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Snow peas

By Cary Sims
Angelina County Agriculture & Natural Resources Extension Agent

There is always a favorite variety of fruit or other food I love that proves difficult to grow. Snow peas are one such vegetable for me. Difficult yet highly desired. Snow peas won’t take heat and won’t tolerate a freeze. They can, however, tolerate lights frosts. With our fluctuating weather, that leaves little room for this delicacy of a vegetable. Raising snow peas in the fall might well be our best chance to get a successful crop.

If you’ve ever admired the vertical climbing structures in garden photographs, you’ll do well to have that on hand for these peas. Yes, there are a few bush varieties, but most require a trellis to support their climbing vines. It can be something as simple as a section of fence between two posts or as elaborate as a topiary trellis with an elaborate finial.

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Here are some growing tips. First, select a site with at least eight hours of direct sunlight for maximum production. If shading occurs, make sure it is afternoon shade. Plant in raised beds at least six to 12 inches high with rows far enough apart for you to walk down and work them. Oddly, snow peas are not too picky about their soil type, so long as it will drain well. Plant seed thick, about three to four per inch keeping in mind that you must come back and thin out the plants to one every by half soon after they sprout. Snow peas must be watered regularly. When the soil is dry one inch below the surface, water deeply until the soil is moist eight inches deep.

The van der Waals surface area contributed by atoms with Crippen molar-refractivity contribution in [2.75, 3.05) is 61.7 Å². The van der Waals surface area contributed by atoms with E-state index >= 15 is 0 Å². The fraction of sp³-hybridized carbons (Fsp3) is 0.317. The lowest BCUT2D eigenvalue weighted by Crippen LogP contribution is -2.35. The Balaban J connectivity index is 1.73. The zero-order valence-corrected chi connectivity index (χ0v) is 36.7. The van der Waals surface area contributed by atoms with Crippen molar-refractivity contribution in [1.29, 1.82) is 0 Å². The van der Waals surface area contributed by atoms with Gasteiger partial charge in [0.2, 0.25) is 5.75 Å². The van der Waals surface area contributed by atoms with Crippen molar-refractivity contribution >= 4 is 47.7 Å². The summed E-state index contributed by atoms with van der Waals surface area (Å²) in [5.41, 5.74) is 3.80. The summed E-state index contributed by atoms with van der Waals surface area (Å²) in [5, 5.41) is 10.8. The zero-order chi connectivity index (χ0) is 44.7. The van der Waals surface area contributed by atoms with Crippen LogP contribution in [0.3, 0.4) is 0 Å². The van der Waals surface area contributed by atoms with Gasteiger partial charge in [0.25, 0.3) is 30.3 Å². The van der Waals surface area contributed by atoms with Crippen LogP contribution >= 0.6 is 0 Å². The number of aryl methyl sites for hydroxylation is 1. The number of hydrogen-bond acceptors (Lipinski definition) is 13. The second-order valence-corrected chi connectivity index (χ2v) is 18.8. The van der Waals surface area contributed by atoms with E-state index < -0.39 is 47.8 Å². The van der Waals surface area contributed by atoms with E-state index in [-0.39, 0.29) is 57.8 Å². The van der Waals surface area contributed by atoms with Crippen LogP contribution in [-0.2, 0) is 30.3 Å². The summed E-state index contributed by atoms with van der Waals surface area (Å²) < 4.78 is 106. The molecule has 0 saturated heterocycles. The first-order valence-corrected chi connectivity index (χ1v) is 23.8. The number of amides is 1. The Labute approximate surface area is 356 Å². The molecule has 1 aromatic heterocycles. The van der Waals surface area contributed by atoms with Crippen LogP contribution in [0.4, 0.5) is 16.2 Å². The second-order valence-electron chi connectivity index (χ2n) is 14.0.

Snow peas will be ready to harvest about 70 days after planting. They are edible when very small but reach full flavor when the pods are full sized, tender and have peas the size of BBs. Harvest every other day to avoid fibrous pea pods. If you miss some peas, go ahead and pick them and discard them so that the plant will continue to flower and produce.

Originally from Asia, try the following varieties: Mammoth Melting Sugar, Oregon Sugar Pod II, Dwarf White Sugar and Dwarf Grey Sugar.

I think snow peas may be the sweetest treat in the garden and that you may have problems waiting until you get inside before eating them.

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